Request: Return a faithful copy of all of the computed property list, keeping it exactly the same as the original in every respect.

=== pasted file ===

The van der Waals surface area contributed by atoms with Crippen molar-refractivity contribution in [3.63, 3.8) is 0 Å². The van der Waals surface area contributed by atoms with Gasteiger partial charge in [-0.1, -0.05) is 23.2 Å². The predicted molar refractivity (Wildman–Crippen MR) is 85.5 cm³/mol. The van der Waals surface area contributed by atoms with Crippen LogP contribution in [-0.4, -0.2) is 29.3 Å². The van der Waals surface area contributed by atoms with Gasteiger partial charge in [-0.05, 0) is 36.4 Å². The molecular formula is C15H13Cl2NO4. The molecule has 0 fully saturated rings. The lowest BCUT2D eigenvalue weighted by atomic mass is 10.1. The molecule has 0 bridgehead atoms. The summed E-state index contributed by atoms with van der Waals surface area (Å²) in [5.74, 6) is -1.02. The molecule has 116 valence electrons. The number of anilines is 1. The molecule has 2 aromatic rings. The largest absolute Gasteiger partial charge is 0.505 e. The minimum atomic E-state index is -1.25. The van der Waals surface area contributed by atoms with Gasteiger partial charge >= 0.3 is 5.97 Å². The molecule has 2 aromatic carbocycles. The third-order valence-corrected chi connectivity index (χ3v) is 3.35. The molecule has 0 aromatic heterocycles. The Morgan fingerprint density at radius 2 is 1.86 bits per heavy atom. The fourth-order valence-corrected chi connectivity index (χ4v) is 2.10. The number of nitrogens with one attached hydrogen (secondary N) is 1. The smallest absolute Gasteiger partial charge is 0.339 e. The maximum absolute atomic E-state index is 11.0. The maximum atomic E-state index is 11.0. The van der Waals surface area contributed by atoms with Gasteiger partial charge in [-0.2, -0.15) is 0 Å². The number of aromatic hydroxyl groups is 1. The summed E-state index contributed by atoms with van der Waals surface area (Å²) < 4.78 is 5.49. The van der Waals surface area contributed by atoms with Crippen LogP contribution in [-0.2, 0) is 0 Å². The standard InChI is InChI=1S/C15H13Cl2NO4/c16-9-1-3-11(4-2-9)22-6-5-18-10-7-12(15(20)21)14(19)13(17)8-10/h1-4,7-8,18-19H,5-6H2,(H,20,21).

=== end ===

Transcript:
The van der Waals surface area contributed by atoms with Crippen molar-refractivity contribution in [3.63, 3.8) is 0 Å². The van der Waals surface area contributed by atoms with Gasteiger partial charge in [-0.1, -0.05) is 23.2 Å². The predicted molar refractivity (Wildman–Crippen MR) is 85.5 cm³/mol. The van der Waals surface area contributed by atoms with Crippen LogP contribution in [-0.4, -0.2) is 29.3 Å². The van der Waals surface area contributed by atoms with Gasteiger partial charge in [-0.05, 0) is 36.4 Å². The molecular formula is C15H13Cl2NO4. The molecule has 0 fully saturated rings. The lowest BCUT2D eigenvalue weighted by atomic mass is 10.1. The molecule has 0 bridgehead atoms. The summed E-state index contributed by atoms with van der Waals surface area (Å²) in [5.74, 6) is -1.02. The molecule has 116 valence electrons. The number of anilines is 1. The molecule has 2 aromatic rings. The largest absolute Gasteiger partial charge is 0.505 e. The minimum atomic E-state index is -1.25. The van der Waals surface area contributed by atoms with Gasteiger partial charge >= 0.3 is 5.97 Å². The molecule has 2 aromatic carbocycles. The third-order valence-corrected chi connectivity index (χ3v) is 3.35. The molecule has 0 aromatic heterocycles. The Morgan fingerprint density at radius 2 is 1.86 bits per heavy atom. The fourth-order valence-corrected chi connectivity index (χ4v) is 2.10. The number of nitrogens with one attached hydrogen (secondary N) is 1. The smallest absolute Gasteiger partial charge is 0.339 e. The maximum absolute atomic E-state index is 11.0. The maximum atomic E-state index is 11.0. The van der Waals surface area contributed by atoms with Gasteiger partial charge in [-0.2, -0.15) is 0 Å². The number of aromatic hydroxyl groups is 1. The summed E-state index contributed by atoms with van der Waals surface area (Å²) < 4.78 is 5.49. The van der Waals surface area contributed by atoms with Crippen LogP contribution in [-0.2, 0) is 0 Å². The standard InChI is InChI=1S/C15H13Cl2NO4/c16-9-1-3-11(4-2-9)22-6-5-18-10-7-12(15(20)21)14(19)13(17)8-10/h1-4,7-8,18-19H,5-6H2,(H,20,21).